RogerBW's Blog

Thirteenth Harpoon PBEM AAR: Radar Contact! 17 October 2015

I've started playing through the South Atlantic War scenario book for Harpoon (and for Combined Arms for land actions, which I'm ignoring). This is the first naval scenario in it: the Argentine submarine Santa Fe (formerly the Balao-class USS Catfish) tries to escape from South Georgia.

The submarine begins by the Grytviken dock, up Cumberland East Bay from the sea. The scenario book gives no guidance as to water depths, but with the ETOPO1 database I was able to generate a depth chart for the area.

The "S" subdivisions are unofficial - in S1, submarines cannot operate at all (in this case obviously there's a channel to the dock). In S2, they can operate on the surface, and in S3, they can submerge. So Santa Fe's first job was to get to an S3 area.

Meanwhile the British had Antrim, Brilliant, Plymouth and the patrol vessel Endurance, with three Wasps and two Lynxes on deck, and one Wessex in the air.

The Wessex moved in with active radar, and Santa Fe spotted it via ESM.

The Wessex circled, and got a fix on Santa Fe.

It moved in to drop depth charges - the first one hit, doing minor damage. The British gave the Argentinians ten minutes to surrender.

Other British helicopters moved in, with a Lynx also picking up the sub. The second depth charge attack missed.

The Lynx attacked with AS.12 missiles; the first one missed, and the second hit. This was enough to reduce the sub's speed, but not to do critical damage.

Two more depth charges followed, both missing, and two more missiles, one of which hit. This as it turned out was the decisive hit of the game: it had a good chance of doing critical damage against the already-damaged submarine, which could have prevented it from submerging, but failed to do so. Antrim and Plymouth had been racing in, and Antrim opened fire on entering gun rangeā€¦ but only had time for a single salvo, narrowly missing, before Santa Fe was able to reach deep water and dive.

Santa Fe turned north and reduced speed, heading for deeper water and dropping below the layer.

The British ran passive sonar, but the Wessex had headed back to refuel, and was the only available helo with a dipping sonar. Shipborne sonar came close at times, but was never quite in range, and the search space was expanding at eighteen knots.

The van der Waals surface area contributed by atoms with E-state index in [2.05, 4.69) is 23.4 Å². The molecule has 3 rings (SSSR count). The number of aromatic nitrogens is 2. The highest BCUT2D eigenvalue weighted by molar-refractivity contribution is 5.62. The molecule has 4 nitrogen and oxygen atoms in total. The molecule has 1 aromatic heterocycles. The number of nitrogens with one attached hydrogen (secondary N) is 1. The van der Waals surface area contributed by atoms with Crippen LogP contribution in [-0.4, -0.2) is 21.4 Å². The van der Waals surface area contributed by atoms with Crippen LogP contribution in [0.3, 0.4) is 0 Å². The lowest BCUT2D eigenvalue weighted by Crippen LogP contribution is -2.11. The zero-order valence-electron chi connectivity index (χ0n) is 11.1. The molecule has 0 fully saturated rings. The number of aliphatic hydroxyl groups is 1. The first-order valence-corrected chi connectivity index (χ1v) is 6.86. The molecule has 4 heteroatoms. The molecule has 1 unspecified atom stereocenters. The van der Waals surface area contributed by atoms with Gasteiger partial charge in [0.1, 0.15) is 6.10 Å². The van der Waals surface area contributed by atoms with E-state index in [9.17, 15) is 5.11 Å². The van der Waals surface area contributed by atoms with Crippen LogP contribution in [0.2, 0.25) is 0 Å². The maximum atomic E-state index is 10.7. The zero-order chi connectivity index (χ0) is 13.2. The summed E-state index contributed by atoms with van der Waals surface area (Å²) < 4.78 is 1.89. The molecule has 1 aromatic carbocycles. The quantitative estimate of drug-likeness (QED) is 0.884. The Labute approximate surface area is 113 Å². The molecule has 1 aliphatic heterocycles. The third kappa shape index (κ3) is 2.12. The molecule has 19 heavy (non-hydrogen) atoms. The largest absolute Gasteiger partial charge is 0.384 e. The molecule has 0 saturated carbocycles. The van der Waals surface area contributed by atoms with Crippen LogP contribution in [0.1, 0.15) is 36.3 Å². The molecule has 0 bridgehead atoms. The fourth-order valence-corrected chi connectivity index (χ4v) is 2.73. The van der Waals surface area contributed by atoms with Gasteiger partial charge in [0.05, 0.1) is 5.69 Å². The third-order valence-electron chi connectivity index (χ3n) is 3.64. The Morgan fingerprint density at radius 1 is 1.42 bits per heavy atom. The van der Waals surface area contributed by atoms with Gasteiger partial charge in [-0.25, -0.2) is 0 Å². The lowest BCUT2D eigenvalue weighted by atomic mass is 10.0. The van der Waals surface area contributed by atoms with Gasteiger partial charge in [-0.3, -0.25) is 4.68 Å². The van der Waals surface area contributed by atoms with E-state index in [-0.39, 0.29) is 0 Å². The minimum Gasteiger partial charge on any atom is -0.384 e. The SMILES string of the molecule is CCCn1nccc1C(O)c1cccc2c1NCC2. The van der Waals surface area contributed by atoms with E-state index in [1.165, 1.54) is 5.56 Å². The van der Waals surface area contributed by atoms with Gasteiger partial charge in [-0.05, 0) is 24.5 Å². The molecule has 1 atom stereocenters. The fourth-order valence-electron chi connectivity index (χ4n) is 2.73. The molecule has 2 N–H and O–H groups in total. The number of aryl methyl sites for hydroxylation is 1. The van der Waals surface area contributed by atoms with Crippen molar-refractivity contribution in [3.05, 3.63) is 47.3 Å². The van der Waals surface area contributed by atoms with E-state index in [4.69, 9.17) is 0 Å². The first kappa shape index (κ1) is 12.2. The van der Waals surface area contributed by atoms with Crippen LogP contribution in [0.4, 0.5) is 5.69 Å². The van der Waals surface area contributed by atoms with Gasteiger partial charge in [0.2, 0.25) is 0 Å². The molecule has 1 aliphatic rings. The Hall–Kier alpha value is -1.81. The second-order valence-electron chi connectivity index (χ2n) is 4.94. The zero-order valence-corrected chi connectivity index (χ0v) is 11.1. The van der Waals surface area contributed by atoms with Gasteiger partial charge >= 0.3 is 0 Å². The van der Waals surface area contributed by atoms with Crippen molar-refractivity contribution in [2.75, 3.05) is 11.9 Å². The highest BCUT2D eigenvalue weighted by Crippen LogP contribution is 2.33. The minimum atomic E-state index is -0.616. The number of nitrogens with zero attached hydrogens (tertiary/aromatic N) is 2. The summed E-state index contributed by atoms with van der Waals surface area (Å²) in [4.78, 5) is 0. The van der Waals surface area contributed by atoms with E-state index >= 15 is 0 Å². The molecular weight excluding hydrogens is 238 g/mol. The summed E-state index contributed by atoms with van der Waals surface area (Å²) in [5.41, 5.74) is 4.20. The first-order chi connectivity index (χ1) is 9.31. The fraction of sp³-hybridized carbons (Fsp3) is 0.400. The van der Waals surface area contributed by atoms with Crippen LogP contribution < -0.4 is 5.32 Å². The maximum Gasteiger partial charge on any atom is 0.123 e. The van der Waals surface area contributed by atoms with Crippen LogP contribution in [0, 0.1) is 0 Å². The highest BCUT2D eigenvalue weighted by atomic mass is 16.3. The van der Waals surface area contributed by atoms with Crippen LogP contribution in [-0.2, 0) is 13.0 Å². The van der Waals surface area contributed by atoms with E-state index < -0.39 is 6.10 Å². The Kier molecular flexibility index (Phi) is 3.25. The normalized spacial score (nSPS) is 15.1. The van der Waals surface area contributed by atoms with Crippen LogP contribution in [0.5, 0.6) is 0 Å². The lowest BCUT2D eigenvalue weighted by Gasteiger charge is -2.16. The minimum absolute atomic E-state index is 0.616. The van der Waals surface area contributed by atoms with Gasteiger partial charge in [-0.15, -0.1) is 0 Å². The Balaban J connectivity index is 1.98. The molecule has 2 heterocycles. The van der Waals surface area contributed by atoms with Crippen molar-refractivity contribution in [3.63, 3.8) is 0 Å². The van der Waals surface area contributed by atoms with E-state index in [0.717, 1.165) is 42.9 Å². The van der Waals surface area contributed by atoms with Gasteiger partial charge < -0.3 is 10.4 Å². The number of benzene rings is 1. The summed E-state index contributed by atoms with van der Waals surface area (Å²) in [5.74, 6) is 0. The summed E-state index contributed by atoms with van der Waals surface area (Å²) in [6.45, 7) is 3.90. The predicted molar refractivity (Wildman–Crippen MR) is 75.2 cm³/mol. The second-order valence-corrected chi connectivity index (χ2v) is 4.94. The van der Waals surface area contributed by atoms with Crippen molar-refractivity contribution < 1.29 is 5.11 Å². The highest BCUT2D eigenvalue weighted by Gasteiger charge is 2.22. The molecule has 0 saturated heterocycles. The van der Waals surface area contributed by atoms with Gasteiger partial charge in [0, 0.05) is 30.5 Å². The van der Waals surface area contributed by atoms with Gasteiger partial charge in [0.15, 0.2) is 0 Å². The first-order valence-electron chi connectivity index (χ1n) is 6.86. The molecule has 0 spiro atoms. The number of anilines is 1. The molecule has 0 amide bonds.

Meanwhile Santa Fe turned east, planning to head round to the south of South Georgia and then back to the Argentine mainland.

Sonar passes were unavailing; the British were unable to make contact.

Santa Fe was able to identify a couple of the RN ships by sonar, but her captain quite reasonably decided that he wasn't going to try for an attack with a damaged boat. Instead, he rigged for ultra-quiet and sneaked away to the east.

Once the Wessex was up again, it made some dipping passes, but never got close enough to spot Santa Fe. (At one point they were right on the edge of active sonar detection range, but the dice weren't running for the British that day.)

So that's a victory to the Argentinian forces. Santa Fe has escaped to sea; she's somewhat damaged, and will be used rather more cautiously during the rest of the war, but hasn't been captured or sunk.

I frankly expected this one to go much more towards the British side, but they had bad luck with their missile hits in particular, and the ten-minute interval for surrender allowed Santa Fe to get a crucial few miles closer to the deep water.

I should apologise to the British player for giving him better quality equipment on some of the data sheets than was historically correct; fortunately he spotted this and queried it.

Thanks to Ron and John for playing this one. Next: some aerial action.

  1. Posted by John Dallman at 06:01pm on 17 October 2015

    Playing the Argentines, I was puzzled by one British move. When I was asked to surrender, I was asked to continue out to sea and raise a white flag. So I continued out to sea, without the white flag, creating some ambiguity.

    Had he told me to turn back into port, which was fine fir his victory conditions, he'd have been clear that I wasn't surrendering much faster, which would likely have made the difference. I did have a white flag ready, but was lucky enough not to need it.

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